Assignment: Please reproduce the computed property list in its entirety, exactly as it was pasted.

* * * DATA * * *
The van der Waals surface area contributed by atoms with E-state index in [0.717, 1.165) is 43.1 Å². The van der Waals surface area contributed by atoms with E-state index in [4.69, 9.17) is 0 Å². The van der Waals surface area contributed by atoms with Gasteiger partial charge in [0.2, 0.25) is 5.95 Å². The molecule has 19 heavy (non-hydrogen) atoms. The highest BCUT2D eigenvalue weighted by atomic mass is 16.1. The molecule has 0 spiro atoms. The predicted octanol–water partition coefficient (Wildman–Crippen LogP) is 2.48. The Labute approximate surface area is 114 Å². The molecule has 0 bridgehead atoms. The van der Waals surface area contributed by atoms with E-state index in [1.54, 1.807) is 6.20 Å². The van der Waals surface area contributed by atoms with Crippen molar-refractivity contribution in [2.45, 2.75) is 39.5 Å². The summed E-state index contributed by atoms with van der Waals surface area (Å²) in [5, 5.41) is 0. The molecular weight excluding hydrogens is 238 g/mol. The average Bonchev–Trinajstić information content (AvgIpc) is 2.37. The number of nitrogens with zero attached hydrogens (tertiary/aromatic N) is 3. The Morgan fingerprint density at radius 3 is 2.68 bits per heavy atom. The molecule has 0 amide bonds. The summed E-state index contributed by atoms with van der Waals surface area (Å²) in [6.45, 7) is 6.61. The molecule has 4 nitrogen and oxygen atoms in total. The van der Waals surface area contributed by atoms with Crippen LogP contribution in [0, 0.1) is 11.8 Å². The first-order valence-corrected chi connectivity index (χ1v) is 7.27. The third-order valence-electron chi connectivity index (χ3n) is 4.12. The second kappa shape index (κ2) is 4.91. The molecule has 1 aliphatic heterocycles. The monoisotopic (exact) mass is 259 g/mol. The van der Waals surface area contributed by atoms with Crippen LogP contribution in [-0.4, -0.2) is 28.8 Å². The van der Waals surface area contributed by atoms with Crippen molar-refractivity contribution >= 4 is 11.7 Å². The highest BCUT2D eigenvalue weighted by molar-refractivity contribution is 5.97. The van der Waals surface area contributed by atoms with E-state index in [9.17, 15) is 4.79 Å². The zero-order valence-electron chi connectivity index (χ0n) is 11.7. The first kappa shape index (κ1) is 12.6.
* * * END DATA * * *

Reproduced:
The van der Waals surface area contributed by atoms with E-state index in [0.717, 1.165) is 43.1 Å². The van der Waals surface area contributed by atoms with E-state index in [4.69, 9.17) is 0 Å². The van der Waals surface area contributed by atoms with Gasteiger partial charge in [0.2, 0.25) is 5.95 Å². The molecule has 19 heavy (non-hydrogen) atoms. The highest BCUT2D eigenvalue weighted by atomic mass is 16.1. The molecule has 0 spiro atoms. The predicted octanol–water partition coefficient (Wildman–Crippen LogP) is 2.48. The Labute approximate surface area is 114 Å². The molecule has 0 bridgehead atoms. The van der Waals surface area contributed by atoms with E-state index in [1.54, 1.807) is 6.20 Å². The van der Waals surface area contributed by atoms with Crippen molar-refractivity contribution in [2.45, 2.75) is 39.5 Å². The summed E-state index contributed by atoms with van der Waals surface area (Å²) in [5, 5.41) is 0. The molecular weight excluding hydrogens is 238 g/mol. The average Bonchev–Trinajstić information content (AvgIpc) is 2.37. The number of nitrogens with zero attached hydrogens (tertiary/aromatic N) is 3. The Morgan fingerprint density at radius 3 is 2.68 bits per heavy atom. The molecule has 0 amide bonds. The summed E-state index contributed by atoms with van der Waals surface area (Å²) in [6.45, 7) is 6.61. The molecule has 4 nitrogen and oxygen atoms in total. The van der Waals surface area contributed by atoms with Crippen LogP contribution in [0, 0.1) is 11.8 Å². The first-order valence-corrected chi connectivity index (χ1v) is 7.27. The third-order valence-electron chi connectivity index (χ3n) is 4.12. The second kappa shape index (κ2) is 4.91. The molecule has 1 aliphatic heterocycles. The monoisotopic (exact) mass is 259 g/mol. The van der Waals surface area contributed by atoms with Crippen LogP contribution in [-0.4, -0.2) is 28.8 Å². The van der Waals surface area contributed by atoms with Crippen molar-refractivity contribution >= 4 is 11.7 Å². The highest BCUT2D eigenvalue weighted by molar-refractivity contribution is 5.97. The van der Waals surface area contributed by atoms with E-state index in [9.17, 15) is 4.79 Å². The zero-order valence-electron chi connectivity index (χ0n) is 11.7. The first kappa shape index (κ1) is 12.6.